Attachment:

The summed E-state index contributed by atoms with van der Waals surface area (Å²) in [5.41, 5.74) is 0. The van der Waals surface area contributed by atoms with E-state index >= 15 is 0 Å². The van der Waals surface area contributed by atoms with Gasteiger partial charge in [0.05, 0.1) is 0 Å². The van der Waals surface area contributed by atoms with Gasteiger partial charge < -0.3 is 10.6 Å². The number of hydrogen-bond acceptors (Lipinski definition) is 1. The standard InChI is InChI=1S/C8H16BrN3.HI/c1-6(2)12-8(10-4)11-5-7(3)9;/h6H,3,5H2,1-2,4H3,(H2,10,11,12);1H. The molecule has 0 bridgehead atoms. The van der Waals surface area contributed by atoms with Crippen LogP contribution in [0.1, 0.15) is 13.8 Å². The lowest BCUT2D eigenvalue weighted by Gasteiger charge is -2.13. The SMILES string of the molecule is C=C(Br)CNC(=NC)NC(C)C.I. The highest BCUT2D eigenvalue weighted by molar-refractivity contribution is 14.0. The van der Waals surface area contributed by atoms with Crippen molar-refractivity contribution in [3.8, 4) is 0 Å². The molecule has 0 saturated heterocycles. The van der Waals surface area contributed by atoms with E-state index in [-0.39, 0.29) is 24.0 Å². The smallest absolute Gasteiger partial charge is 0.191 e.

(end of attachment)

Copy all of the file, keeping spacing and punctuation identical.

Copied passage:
The summed E-state index contributed by atoms with van der Waals surface area (Å²) in [5.41, 5.74) is 0. The van der Waals surface area contributed by atoms with E-state index >= 15 is 0 Å². The van der Waals surface area contributed by atoms with Gasteiger partial charge in [0.05, 0.1) is 0 Å². The van der Waals surface area contributed by atoms with Gasteiger partial charge < -0.3 is 10.6 Å². The number of hydrogen-bond acceptors (Lipinski definition) is 1. The standard InChI is InChI=1S/C8H16BrN3.HI/c1-6(2)12-8(10-4)11-5-7(3)9;/h6H,3,5H2,1-2,4H3,(H2,10,11,12);1H. The molecule has 0 bridgehead atoms. The van der Waals surface area contributed by atoms with Crippen LogP contribution in [0.1, 0.15) is 13.8 Å². The lowest BCUT2D eigenvalue weighted by Gasteiger charge is -2.13. The SMILES string of the molecule is C=C(Br)CNC(=NC)NC(C)C.I. The highest BCUT2D eigenvalue weighted by molar-refractivity contribution is 14.0. The van der Waals surface area contributed by atoms with Crippen molar-refractivity contribution in [3.8, 4) is 0 Å². The molecule has 0 saturated heterocycles. The van der Waals surface area contributed by atoms with E-state index in [-0.39, 0.29) is 24.0 Å². The smallest absolute Gasteiger partial charge is 0.191 e.